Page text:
In an age where fitness choices and fads seem to be growing exponentially, it can make sense to get back to exercise basics. We investigate whether classic exercises can give you just as many benefits as modern-day fitness regimes and invite you to tweet your experiences as we launch #throwbackthursday!
Over the last 20-plus years the UK’s gym culture has changed beyond recognition. What was once the preserve of beefy men lifting weights is now the social hub for people from all walks of life, with a variety of options for working out.
We now have budget gyms, sport specific gyms, gyms that double up as clubs, gyms that offer health checks and boutique personal training studios.
Add to that apps, new studio classes, bootcamps, dance workouts, ‘fusions’, magazines, books and DVDs, and it would seem that things have never been better and getting fit never easier.
But even with all these choices, is it improving public health, fitness and education?
According to a survey by Sustrans, a UK charity enabling people to travel by foot, bike or public transport for everyday journeys, revealed that two in five people are still unaware of how much exercise to do.
And a recent report developed by ukactive, a not-for-profit organisation that promotes active lifestyles, into the scale of physical inactivity shows that over 12.5 million people in England alone fail to raise their heart rate for more than 30 minutes in a 28-day period, costing the nation more than £8.2 billion every year.
Going back to basics
It’s time we got back to basics and find out what workouts work and what don’t. Discover which have stood the test of time and form the foundation of many of the new workouts, and which can make a real difference when it comes to getting and staying fit and healthy for life.
Do body weight training
A recent fitness trends survey by The American College of Sports Medicine (ACSM) ranked body weight training at number two for 2014. Ironically, with all the options available to us, body weight training uses minimal equipment and forms the basis of workouts such as Tabata.
‘Basic compound and functional moves, such as squats, lunges, press ups, set you up for everyday life, and at the same time, work to increase your metabolic rate,’ says Kim Ingleby, award-winning mind body expert. ‘Plan 10-minute body weight workouts, like the plank, a press up routine or some leg exercises every day,’ she adds.
High-Intensity Interval Training (HIIT) involves short bursts of activity followed by a short period of rest or recovery. It forms the basis of such exercises as Tabata, Cross Fit, and at home workouts like the popular Insanity. It also jumps straight in at the top of this year’s ACSM list. But is it really new? Isn’t it what makes up a military or bootcamp workout?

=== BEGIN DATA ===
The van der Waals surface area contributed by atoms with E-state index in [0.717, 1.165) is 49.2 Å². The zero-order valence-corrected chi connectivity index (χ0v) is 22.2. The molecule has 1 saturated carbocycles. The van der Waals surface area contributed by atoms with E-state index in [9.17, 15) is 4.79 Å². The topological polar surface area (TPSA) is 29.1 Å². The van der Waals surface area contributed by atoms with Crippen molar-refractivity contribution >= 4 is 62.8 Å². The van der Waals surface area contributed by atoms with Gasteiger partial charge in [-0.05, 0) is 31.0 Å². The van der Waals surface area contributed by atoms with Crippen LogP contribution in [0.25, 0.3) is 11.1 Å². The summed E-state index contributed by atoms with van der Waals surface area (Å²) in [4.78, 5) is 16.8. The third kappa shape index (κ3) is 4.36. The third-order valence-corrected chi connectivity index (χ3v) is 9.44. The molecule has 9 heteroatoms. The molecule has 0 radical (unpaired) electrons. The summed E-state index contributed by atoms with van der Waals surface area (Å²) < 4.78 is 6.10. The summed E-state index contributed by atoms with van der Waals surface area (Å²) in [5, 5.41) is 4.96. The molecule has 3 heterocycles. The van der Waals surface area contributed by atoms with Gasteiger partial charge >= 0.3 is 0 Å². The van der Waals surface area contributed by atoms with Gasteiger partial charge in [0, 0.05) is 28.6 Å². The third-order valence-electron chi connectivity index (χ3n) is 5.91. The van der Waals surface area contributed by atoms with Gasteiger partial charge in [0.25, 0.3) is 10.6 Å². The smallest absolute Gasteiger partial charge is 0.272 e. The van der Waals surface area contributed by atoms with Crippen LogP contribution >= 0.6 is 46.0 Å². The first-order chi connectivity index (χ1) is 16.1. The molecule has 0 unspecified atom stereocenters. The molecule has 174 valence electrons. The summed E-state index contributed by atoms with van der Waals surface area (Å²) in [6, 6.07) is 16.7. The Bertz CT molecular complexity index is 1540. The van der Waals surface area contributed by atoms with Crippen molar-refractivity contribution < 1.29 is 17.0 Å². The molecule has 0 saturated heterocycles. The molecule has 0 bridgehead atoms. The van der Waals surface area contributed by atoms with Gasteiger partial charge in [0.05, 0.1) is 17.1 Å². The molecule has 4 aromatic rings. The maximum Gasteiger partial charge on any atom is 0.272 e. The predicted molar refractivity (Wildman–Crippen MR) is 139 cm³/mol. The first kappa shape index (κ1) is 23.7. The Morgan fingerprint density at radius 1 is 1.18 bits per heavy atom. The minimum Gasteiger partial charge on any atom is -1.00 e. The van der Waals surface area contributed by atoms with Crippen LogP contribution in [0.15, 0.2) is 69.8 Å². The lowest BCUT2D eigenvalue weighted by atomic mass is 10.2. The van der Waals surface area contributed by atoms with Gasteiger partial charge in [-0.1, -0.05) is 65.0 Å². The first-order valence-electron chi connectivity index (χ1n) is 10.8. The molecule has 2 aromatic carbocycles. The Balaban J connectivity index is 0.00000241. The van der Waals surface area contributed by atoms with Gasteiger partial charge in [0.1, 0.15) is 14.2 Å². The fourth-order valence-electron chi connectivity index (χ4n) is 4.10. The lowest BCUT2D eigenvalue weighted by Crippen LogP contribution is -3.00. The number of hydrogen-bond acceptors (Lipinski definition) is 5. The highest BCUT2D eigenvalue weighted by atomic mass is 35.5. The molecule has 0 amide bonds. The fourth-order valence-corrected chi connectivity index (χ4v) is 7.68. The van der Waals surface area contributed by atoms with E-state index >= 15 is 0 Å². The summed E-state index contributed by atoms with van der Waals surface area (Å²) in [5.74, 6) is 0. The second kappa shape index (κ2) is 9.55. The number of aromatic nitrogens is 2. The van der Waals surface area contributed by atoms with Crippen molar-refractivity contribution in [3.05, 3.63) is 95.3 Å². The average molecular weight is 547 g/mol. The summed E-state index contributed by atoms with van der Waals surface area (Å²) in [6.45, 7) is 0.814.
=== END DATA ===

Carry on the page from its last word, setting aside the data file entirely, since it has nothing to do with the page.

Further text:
‘It has been around in the form of circuits and sport training for a long time,’ confirms Kim Ingleby. ‘It’s very effective,’ she adds.
Working out to music
Jane Fonda knew she was onto something when she started the aerobics craze back in the 1980s. ‘There is lots of research to show that music motivates and inspires people to train more intensely and effectively,’ says Kim Ingleby.
In 2014 exercise to music comes in the form of branded, pre-choreographed classes such as Les Mill’s Group Fitness and Team Training Programmes, and the super popular Zumba replacing the freestyle aerobics instructor of the 1980s. But the core principle remains the same: music motivates.
Workout at home
The success of celebrity leaders such as Davina McCall, who continues to dominate exercise DVD sales with her easy to follow workouts, shows that working out at home remains a popular choice. It’s ideal for busy mums, or beginners too shy to go to the gym – and it’s a great option for anyone on a budget.
A basic piece of advice you have got from your grandmother is to get outside and get some fresh air to stay fit and healthy. You’ve heard it before, walking is a simple effective exercise that anyone can do, and it can halve your risk of stroke or heart disease. Running, rollerblading and cycling likewise are simple to do and very effective.
Do you prefer undertaking classic fitness regimes or prefer all what modern exercise has to offer? If you haven’t tried retro exercises, why not give them a go and tweet us how you get on.
To support this, we are launching #throwbackthursday – giving you and others the chance to try out classic exercises. To get you in the mood, why not put on some legwarmers and give it go!
Check out some more suggested retro exercises that can be found at our retro games and activities article.